Inclusion of Additional Clinical Factors Does Not Improve FRAX Performance in Postmenopausal Women

Woman has fallen in bathroom, resulting in pain in leg
Fall in bathroom
Researchers sought to assess the ability of the Fracture Risk Assessment Tool to discriminate between women who do and do not experience major osteoporotic fractures.

The inclusion of additional clinical factors, such as vasomotor symptoms and self-reported physical function score, did not improve the performance of the Fracture Risk Assessment Tool (FRAX) in discriminating postmenopausal women who will experience a major osteoporotic fracture, according to results from a study presented at the North American Menopause Society Annual Meeting, held September 25 to 28, 2019, in Chicago, Illinois.

Researchers used data from postmenopausal women aged 50 to 79 years at baseline (n=99,413) from the Women’s Health Initiative study. Incident major osteoporotic fractures were assessed every year for 10 years. Area under the curve (AUC) and net reclassification index were used to measure performance of FRAX alone, as well as FRAX with additional risk factors (type 2 diabetes, frequent falls, vasomotor symptoms, self-reported physical function score, and lumbar spine bone mineral density), in predicting incident major osteoporotic fractures. High risk for fracture was defined as predicted major osteoporotic fracture risk ≥20%.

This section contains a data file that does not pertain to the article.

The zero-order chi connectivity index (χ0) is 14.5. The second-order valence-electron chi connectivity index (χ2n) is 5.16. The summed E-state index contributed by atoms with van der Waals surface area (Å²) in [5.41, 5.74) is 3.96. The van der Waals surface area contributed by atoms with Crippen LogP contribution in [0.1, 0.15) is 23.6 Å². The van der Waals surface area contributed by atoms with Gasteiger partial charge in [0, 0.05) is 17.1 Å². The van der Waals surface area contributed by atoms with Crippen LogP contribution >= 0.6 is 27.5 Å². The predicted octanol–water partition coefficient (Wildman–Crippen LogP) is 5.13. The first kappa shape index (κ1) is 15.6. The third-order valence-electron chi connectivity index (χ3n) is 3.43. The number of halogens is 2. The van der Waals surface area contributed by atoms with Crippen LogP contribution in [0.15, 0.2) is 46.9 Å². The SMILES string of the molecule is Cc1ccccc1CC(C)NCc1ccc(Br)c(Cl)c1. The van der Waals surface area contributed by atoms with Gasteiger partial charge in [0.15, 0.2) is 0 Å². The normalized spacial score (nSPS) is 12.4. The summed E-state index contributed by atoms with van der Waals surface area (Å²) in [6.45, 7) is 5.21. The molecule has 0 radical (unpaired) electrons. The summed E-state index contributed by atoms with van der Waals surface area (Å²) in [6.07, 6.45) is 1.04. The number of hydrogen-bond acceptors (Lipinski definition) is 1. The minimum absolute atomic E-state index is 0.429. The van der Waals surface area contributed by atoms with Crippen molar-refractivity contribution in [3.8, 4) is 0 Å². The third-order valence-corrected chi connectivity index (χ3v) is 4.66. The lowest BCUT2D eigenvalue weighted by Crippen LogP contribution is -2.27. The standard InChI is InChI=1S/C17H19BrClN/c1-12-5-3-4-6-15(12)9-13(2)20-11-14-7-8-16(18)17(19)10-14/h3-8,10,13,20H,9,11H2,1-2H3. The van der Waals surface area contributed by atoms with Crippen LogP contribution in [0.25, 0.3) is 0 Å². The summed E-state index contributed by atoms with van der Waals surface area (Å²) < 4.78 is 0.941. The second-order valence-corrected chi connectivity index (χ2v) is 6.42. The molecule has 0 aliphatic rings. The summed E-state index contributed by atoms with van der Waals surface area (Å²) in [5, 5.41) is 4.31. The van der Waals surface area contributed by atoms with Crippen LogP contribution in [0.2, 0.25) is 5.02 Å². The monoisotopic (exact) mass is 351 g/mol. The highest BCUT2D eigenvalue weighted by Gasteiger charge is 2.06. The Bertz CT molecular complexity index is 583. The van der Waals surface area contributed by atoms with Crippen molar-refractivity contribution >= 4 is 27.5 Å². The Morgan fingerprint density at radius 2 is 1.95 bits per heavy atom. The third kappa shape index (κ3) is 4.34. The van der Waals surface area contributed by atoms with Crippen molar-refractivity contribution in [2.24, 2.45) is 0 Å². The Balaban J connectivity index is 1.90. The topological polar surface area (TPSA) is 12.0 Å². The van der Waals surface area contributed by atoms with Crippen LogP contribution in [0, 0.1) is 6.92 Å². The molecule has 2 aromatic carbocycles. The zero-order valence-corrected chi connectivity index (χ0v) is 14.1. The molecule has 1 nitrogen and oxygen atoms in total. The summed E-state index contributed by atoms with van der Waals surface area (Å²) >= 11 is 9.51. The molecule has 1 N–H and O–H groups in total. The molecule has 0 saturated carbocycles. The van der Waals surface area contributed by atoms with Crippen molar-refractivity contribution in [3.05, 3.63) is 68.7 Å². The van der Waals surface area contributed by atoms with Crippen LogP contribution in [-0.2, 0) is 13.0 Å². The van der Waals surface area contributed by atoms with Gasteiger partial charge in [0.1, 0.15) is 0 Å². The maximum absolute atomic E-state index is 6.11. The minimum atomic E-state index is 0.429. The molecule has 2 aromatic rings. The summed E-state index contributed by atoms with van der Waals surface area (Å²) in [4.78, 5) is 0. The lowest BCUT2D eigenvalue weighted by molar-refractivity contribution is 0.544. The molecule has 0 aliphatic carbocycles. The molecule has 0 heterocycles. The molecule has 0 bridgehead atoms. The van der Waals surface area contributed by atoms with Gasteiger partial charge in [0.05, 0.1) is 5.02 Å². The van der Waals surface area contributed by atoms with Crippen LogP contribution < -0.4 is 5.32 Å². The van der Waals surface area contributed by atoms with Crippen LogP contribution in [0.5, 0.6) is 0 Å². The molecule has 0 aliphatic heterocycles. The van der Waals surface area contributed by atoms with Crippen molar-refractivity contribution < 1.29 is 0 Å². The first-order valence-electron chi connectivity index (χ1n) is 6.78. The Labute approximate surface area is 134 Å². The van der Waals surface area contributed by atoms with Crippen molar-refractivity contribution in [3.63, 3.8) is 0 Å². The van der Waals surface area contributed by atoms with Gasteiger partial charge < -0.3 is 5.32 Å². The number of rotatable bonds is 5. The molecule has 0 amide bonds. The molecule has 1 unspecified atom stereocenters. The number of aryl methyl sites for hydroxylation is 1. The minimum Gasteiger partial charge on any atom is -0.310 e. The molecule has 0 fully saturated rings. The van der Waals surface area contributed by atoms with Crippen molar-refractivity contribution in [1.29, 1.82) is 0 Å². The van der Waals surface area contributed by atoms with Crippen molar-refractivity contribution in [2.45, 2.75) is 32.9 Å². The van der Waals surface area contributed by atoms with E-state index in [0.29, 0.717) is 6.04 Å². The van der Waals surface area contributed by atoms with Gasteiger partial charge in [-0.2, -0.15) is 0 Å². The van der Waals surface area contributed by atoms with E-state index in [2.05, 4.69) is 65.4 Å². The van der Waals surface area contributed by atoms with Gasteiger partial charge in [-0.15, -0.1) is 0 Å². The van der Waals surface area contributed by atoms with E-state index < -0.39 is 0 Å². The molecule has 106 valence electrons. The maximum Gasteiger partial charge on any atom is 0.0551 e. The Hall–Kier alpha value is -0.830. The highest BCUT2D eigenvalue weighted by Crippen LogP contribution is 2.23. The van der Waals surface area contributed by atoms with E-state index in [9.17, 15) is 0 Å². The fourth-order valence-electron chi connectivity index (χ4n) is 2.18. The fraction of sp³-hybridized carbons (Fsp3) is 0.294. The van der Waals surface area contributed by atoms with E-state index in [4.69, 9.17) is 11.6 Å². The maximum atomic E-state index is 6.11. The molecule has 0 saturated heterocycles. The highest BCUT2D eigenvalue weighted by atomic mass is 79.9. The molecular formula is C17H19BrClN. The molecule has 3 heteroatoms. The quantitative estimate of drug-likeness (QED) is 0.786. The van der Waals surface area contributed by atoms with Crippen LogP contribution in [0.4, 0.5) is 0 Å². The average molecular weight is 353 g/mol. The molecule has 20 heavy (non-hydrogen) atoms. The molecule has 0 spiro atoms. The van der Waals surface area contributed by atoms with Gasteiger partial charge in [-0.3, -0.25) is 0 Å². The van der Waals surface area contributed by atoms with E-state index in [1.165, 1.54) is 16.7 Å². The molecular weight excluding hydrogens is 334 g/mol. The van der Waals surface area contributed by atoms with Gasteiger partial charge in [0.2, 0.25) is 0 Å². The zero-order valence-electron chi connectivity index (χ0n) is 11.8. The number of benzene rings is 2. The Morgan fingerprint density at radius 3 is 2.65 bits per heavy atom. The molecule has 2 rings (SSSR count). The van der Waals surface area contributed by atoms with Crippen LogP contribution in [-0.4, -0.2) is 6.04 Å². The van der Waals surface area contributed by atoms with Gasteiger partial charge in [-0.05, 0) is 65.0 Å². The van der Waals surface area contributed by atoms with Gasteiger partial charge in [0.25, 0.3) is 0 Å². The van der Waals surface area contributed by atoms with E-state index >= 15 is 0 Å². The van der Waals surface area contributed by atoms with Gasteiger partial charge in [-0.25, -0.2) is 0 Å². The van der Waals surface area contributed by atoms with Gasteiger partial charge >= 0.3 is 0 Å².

The AUC for FRAX without patient bone mineral density information was 0.65. The AUC value was not improved by the addition of vasomotor symptoms, diabetes, or frequent falls, but was minimally increased with the inclusion of physical function score (AUC, 0.66). The net reclassification index of FRAX with additional variables compared with FRAX alone was 5.7% among fracture cases and -1.7% among cases without fracture.

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“Additional variables…did not yield meaningful improvements in [net reclassification index] or discrimination of FRAX for [major osteoporotic fractures],” the researchers concluded. “Tools other than FRAX may provide superior discrimination for prediction of [fracture].”


Crandall CJ, Larson J, Cauley J, et al. Do additional clinical risk factors improve the performance of Fracture Risk Assessment Tool (FRAX) among postmenopausal women? Findings from the Women’s Health Initiative Study. Presented at: North American Menopause Society 2019 Annual Meeting; September 25-28; Chicago, IL. Poster P-13.

This article originally appeared on Clinical Advisor